8. If you allow your child to transition, they will become suicidal.
So many parents are afraid if they let their child transition, they will be at a greater risk of suicide. It is actually the opposite that is the case. Those youth who are transgender but feel they are not accepted or would lose their friends and family. The pain of having a brain that does not match their body is hard, but the hardest and most painful part for most is they rejection they feel or knowing that they would be rejected if they were their true selves.
7. The parents allowed or caused this to happen.
There is nothing a parent can do to make their child want to transition. Most parents will admit they struggled to wrap their heads around their child being transgender. While nearly all parents state they love their child so much, they supported their child’s transition because of the distress the youth was struggling with before transition, most parents will admit they struggled to wrap their heads around their child being transgender. Those on the outside of the family may see this support as allowing or wanting their child to be transgender when in fact the parents are only trying to ease the distress their child is dealing with.
6. It is a mental illness.
Being transgender is not a mental illness, but currently the DSM V (Diagnostic and Statistical Manual of Mental Disorders version 5, put out by the American Psychiatric Association) lists gender dysphoria (the intense, persistent gender incongruence) as a mental disorder. That is to say, being transgender is not a mental illness, but the negative effects that can result from being transgender are recognized as a mental illness. Gender dysphoria can be reduced or eliminated through transitioning (medical and\or social).
5. Surgeries and medications are damaging.
Youth (pre-pubescent youth) do not go through surgeries or hormones. When children transition, it is through social transition, meaning they choose clothes, hair styles, names and pronouns that fit their identity and not necessarily their gender they were assigned at birth.
4. It is permanent.
Because it is a social transition (no medications or surgeries) at this age, it is not permanent. This means that there is nothing permanent, if the youth were to decide, they are not comfortable after they transition, they could go back to the gender they were assigned at birth. This is why I have told parents that this time can really create strong bonds and understanding by supporting their child, and the child will know they have their parents’ unconditional love.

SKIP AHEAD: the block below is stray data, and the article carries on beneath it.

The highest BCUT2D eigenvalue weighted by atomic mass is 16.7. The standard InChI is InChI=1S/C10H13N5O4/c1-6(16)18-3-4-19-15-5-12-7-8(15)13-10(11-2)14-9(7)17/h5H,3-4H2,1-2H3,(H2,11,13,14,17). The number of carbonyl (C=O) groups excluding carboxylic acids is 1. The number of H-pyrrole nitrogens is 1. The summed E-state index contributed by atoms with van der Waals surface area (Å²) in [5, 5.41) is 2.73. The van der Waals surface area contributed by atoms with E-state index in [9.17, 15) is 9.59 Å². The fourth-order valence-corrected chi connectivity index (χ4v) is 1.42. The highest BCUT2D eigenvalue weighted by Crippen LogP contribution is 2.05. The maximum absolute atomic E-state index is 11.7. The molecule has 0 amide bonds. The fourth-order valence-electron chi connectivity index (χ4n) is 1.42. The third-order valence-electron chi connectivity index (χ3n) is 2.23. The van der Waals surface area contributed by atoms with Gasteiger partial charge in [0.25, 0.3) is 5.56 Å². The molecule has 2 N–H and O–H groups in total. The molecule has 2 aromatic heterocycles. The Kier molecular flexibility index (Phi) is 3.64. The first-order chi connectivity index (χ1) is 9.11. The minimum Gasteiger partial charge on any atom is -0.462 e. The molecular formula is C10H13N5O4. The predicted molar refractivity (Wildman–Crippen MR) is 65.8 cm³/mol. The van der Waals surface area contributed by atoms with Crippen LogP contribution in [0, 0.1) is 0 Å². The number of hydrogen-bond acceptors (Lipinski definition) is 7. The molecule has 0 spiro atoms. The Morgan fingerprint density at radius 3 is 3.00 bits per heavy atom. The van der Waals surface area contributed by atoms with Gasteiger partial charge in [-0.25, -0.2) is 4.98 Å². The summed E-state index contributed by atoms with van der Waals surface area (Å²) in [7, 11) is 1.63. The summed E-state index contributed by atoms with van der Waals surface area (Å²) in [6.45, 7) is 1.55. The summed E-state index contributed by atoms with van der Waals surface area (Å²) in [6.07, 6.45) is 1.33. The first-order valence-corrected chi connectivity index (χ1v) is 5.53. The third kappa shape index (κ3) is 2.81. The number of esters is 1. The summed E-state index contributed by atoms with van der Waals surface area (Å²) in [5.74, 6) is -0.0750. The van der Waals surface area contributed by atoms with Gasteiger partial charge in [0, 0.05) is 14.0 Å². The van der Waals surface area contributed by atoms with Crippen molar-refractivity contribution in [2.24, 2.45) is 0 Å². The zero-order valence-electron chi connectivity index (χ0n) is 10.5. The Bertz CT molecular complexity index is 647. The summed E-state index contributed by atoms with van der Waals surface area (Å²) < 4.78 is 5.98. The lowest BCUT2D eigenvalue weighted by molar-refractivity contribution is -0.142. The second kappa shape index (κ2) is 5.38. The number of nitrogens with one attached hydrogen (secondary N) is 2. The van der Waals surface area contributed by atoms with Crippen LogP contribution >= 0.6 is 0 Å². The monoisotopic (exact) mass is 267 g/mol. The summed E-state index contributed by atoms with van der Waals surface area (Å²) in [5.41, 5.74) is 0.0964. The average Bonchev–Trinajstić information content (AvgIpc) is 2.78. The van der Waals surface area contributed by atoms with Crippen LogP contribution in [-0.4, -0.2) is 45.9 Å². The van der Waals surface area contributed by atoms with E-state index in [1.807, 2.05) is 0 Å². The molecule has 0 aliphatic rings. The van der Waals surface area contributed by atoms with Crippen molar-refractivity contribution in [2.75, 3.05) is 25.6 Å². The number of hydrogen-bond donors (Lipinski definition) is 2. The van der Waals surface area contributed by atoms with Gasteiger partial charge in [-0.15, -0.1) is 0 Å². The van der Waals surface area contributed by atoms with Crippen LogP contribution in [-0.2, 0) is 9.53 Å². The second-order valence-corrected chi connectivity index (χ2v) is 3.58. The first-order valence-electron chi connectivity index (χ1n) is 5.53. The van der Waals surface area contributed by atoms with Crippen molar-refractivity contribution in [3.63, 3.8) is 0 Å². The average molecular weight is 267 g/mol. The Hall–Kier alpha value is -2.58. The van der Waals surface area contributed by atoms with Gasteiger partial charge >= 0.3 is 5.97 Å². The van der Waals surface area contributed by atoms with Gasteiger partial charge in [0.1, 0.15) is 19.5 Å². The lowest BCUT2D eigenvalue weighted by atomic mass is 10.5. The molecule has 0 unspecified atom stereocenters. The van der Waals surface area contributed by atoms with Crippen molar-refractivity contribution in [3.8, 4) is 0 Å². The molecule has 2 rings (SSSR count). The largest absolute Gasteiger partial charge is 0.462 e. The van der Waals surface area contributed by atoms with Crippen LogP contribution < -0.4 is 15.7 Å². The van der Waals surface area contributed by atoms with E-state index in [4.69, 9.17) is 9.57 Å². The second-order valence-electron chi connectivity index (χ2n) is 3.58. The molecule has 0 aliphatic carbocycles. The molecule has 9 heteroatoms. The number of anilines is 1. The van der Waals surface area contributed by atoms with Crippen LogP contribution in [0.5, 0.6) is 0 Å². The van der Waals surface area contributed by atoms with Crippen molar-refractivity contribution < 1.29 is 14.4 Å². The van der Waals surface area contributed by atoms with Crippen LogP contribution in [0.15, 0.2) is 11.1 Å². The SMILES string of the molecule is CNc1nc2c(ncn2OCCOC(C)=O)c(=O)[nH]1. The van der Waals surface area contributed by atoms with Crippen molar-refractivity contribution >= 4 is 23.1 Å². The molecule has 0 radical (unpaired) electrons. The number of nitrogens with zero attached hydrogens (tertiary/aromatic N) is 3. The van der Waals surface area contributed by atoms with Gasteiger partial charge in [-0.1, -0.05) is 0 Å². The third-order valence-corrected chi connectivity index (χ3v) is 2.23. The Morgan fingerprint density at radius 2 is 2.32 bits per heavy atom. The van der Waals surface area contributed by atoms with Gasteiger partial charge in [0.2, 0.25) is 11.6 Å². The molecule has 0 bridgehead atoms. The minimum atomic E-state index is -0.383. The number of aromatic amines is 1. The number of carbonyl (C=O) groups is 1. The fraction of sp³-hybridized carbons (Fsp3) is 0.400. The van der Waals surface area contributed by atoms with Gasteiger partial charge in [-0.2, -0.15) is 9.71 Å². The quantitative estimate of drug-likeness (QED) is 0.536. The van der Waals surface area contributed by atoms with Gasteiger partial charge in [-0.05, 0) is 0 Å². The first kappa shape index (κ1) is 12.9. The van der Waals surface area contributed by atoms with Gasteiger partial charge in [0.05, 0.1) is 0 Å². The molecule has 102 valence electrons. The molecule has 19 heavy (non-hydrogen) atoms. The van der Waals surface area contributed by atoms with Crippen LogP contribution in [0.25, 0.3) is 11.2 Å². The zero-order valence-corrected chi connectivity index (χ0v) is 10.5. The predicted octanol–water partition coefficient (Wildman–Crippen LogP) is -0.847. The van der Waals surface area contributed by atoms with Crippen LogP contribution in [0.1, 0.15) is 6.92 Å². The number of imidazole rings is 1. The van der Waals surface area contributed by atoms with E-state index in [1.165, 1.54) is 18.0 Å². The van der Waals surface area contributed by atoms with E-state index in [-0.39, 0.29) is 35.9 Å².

3. It is a phase for most youth.
In my practice, I have never had a youth choose to go back to their gender assigned at birth. Once in awhile, I have heard of a child that found that transition was not for them, and because it is not permanent they are able to go back to their gender assigned at birth. Most often children do not transition until they have been insistent of gender identity longer than 6 months and most phases don’t last longer than 6 months, especially a child of 6 or 7 years old.
2. They are too young to know.
At what age did you know you were a boy or a girl? What if you knew you were a boy but your mom said since you had a girl body you were a girl? What if you kept trying to tell her but she dismissed your feelings? Now what if you knew you were a boy and you were in a boy body and you tell your mom you were a boy and she agrees with you and tells you how smart you are? Notice how we determine what is considered correct or smart and what is corrected and dismissed. In one instance the mother is proud of her child knowing their gender and in the other instance the mother assumes the child is wrong and corrects the child assuming the child will learn their gender.
1. They are too young to be sexualized.
Due to the fact that we determine gender (or sex) by the genitalia and we use genitalia for sexual relations, we often think of genitalia in a sexual manner and also think of gender in a sexual manner. Children are more innocent in their thoughts. For example a child assigned female at birth, might feel like a boy and want to run around with no shirt like the other boys and might want to emulate the other boys with their haircuts. This is not a sexualized issue, but simply a child trying to match how they feel in their mind to the way they look. Similar to how we often look at a magazine and see an outfit or haircut that they think would look good on us and would fit the way we feel on the inside.
I hope you learned some things reading the truth to these myths. If you found this post helpful please share it with your friends and family. If you have any concerns, comments, or you think I got something wrong or something I should add, feel free to send me an email at firstname.lastname@example.org